Helping people with computers... one answer at a time.

It's very easy to have Windows locate a file on your machine, but it's also easy to overlook a setting that will allow it to miss some as well.

I'm looking for [... some filename ...] on my machine. I know it's here, but I can't track it down. What am I missing? How to I find the file?

As you might guess that's a composite question - it reflects many different people asking roughly the same question in different ways.

How do I find a file?

There are a couple of ways, and there are a couple of "gotcha's" as well, so let's look at how to track down that file you're looking for.

The traditional way to locate a file in Windows is the Search item on the Start menu.

Except that it's not always visible.

If you don't see Search on your start menu, then right click on Start and select properties. In the resulting dialog:

Start Menu Properties Dialog

Click on Customize, then on the Advanced tab, and then in Start menu items scroll down until you see Search:

Start Menu Properties Dialog Search item

Make sure that's checked, and then OK your way back out.

To search for a file, click on Start, then Search and then For Files or Folders...:

Search Results Window

Now, one might think that searching for a file is as simple as entering it's name into the All or part of the file name: field, and most of the time that is, in fact, enough.

But that's not always the case so we're going to change a couple of search options.

Click on More advanced options:

More Advanced Options for Windows Search

Make sure that Search system folders, Search hidden files and folders, and Search subfolders are all checked. Many times the files that people are looking for, like email files, are in fact kept in hidden folders, and are not found unless these options are checked.

"What's important here is simply to remember to include hidden and system files and folders in your search to make sure you're really searching everything and everywhere."

Now enter the filename and press Search, and if the file is on your hard drive(s), then it should show up.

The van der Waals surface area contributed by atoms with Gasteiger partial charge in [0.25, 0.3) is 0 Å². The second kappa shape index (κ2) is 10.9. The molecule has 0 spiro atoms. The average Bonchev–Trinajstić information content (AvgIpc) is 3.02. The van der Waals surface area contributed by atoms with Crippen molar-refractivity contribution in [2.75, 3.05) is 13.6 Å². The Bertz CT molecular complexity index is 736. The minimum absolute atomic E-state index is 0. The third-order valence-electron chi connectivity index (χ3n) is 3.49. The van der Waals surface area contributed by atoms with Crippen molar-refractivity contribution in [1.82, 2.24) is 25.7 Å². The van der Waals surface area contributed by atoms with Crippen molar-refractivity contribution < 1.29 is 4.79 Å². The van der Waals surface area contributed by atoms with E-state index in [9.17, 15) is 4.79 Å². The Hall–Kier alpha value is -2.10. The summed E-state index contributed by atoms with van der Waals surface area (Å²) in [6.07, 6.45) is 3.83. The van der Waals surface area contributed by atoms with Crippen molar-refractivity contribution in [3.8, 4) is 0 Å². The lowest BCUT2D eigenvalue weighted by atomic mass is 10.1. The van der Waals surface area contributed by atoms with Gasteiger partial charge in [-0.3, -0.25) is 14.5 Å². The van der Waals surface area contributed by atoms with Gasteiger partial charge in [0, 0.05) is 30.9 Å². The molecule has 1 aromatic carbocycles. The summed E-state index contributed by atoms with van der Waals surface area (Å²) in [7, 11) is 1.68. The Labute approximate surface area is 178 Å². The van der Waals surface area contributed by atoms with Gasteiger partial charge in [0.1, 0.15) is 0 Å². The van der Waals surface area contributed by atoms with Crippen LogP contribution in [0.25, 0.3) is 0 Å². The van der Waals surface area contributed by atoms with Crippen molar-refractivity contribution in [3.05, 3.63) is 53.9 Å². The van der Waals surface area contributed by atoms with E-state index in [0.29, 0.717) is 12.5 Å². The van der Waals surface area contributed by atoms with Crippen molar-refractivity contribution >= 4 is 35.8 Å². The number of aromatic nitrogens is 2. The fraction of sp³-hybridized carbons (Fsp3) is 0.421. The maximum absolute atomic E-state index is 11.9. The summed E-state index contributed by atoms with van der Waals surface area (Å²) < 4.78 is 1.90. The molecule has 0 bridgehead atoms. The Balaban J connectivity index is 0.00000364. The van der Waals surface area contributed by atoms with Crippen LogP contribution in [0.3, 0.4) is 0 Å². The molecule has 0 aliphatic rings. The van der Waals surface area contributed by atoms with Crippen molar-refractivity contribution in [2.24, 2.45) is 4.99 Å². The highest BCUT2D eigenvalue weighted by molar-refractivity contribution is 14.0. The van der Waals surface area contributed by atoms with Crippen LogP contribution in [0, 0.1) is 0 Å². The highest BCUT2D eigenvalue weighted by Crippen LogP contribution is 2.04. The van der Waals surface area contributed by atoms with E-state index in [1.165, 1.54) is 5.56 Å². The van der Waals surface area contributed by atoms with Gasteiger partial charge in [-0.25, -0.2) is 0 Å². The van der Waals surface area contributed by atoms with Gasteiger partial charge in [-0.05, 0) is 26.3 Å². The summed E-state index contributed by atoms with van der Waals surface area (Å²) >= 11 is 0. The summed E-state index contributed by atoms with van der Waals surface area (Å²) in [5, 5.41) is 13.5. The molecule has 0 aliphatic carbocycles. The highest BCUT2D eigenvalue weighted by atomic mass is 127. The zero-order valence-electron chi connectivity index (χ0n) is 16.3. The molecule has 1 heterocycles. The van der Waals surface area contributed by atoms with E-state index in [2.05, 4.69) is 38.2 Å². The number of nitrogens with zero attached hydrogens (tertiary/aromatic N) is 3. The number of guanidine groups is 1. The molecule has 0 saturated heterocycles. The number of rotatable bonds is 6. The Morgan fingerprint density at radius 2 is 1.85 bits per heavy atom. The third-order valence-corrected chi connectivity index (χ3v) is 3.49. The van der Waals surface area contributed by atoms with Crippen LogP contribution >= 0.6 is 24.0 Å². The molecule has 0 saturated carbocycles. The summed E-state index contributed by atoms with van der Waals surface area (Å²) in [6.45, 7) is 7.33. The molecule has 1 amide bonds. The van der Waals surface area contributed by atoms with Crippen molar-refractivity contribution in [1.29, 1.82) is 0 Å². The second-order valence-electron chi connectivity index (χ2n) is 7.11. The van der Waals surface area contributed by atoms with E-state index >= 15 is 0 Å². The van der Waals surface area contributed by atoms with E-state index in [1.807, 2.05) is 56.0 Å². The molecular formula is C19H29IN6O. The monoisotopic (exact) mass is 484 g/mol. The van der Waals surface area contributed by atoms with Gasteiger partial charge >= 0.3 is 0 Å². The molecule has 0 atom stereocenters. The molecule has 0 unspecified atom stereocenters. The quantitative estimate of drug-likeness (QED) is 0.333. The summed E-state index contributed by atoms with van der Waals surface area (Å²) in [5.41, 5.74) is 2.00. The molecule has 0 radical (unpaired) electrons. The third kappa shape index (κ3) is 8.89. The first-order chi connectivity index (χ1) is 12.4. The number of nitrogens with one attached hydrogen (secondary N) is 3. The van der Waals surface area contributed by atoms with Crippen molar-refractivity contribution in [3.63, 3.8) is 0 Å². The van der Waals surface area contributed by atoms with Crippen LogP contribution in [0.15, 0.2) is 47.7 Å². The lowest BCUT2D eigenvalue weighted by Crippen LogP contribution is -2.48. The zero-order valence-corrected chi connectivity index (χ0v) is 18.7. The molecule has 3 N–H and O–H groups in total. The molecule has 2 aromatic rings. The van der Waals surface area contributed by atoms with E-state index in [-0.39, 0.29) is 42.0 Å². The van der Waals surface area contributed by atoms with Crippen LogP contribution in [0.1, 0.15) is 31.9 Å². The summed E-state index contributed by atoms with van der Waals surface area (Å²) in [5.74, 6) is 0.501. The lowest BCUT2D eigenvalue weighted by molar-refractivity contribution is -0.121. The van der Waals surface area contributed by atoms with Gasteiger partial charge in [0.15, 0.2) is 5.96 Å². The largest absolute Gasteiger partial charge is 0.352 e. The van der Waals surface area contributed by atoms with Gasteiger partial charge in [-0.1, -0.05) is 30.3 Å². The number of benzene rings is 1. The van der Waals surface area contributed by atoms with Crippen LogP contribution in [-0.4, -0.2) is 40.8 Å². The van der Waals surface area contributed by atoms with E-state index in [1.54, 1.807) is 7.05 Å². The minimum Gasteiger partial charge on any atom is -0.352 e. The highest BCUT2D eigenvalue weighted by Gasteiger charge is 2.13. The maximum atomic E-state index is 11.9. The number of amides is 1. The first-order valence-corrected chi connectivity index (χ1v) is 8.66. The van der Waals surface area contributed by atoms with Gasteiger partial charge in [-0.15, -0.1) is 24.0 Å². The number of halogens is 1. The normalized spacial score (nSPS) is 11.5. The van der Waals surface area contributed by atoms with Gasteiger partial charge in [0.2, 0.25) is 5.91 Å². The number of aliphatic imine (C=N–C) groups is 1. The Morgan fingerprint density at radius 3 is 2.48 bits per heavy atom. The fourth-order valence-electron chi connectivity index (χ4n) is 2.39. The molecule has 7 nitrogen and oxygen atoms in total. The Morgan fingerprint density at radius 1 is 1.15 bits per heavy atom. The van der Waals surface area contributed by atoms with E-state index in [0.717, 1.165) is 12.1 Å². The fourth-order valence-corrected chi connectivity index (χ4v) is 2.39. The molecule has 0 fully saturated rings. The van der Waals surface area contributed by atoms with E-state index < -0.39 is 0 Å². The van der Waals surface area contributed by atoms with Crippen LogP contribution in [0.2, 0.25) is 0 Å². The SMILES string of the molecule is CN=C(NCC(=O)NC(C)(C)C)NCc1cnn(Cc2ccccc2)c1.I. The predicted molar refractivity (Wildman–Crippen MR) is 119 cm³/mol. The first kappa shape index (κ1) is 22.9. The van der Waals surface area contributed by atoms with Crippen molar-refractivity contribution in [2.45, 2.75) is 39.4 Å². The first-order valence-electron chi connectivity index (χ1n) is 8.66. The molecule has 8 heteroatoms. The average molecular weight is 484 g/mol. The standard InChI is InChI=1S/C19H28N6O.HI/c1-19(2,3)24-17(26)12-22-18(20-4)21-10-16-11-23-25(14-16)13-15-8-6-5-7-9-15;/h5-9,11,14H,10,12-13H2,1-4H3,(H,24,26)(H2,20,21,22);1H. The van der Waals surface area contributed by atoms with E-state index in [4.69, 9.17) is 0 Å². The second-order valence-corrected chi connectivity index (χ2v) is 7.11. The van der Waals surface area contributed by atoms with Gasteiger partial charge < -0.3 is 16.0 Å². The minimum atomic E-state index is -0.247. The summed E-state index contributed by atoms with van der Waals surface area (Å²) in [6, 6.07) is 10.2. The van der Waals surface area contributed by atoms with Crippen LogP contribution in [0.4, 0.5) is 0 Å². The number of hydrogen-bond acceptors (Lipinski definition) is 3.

Now, personally, I find Windows' built-in search cumbersome. Since I'm kind of a old school command line kinda guy it's the Windows Command Prompt that I turn to.

Fire up a Windows Command Prompt (it's typically in Start, All Programs, Accessories). Enter:

cd \

to make the current directory the root of the drive. Now enter:

dir /s /a filename

Where "filename" is the full name of the file you're looking for. "/s" means "check all subfolders", and "a" means "show all files, including hidden and system files".

For example:

A command line search for lsass.exe

If you only know the part of the filename, you can specify "*" as a wildcard. For example let's say we know there's a file that begins with "pers", and it's a ".pst" file, we can search for "pers*.pst":

A command line search for pers*.pst

Personally I find the command line version quicker and easier, but it's a matter of personal preference. (The downside, by the way, is that the command line search will look at only one drive at a time. If you have another drive type that drive, such as "D:", followed by ENTER, and then repeat your search.)

What's important here is simply to remember to include hidden and system files and folders in your search to make sure you're really searching everything and everywhere.

Article C3009 - April 30, 2007 « »

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Leo Leo A. Notenboom has been playing with computers since he was required to take a programming class in 1976. An 18 year career as a programmer at Microsoft soon followed. After "retiring" in 2001, Leo started Ask Leo! in 2003 as a place for answers to common computer and technical questions. More about Leo.

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10 Comments
dave b
April 30, 2007 6:44 PM

With Vista the Search world turns all upside down. The Search engine runs in the background all of the time as a low-level processes. It searches not only file names, but inside of files and e-mail too. For example, I recently wanted to find a PDF version of my wife's resume. I tapped the Windows key once, then typed "resume". Vista showed me all of the files in the machine that included "resume" in their file name, inside a document, or even in my Outlook e-mail. One whack at the Enter key launched to complete results in a new windows. Pretty nifty... can I say, "nifty?" Is that out of vogue? I suppose it's better than, "far out!"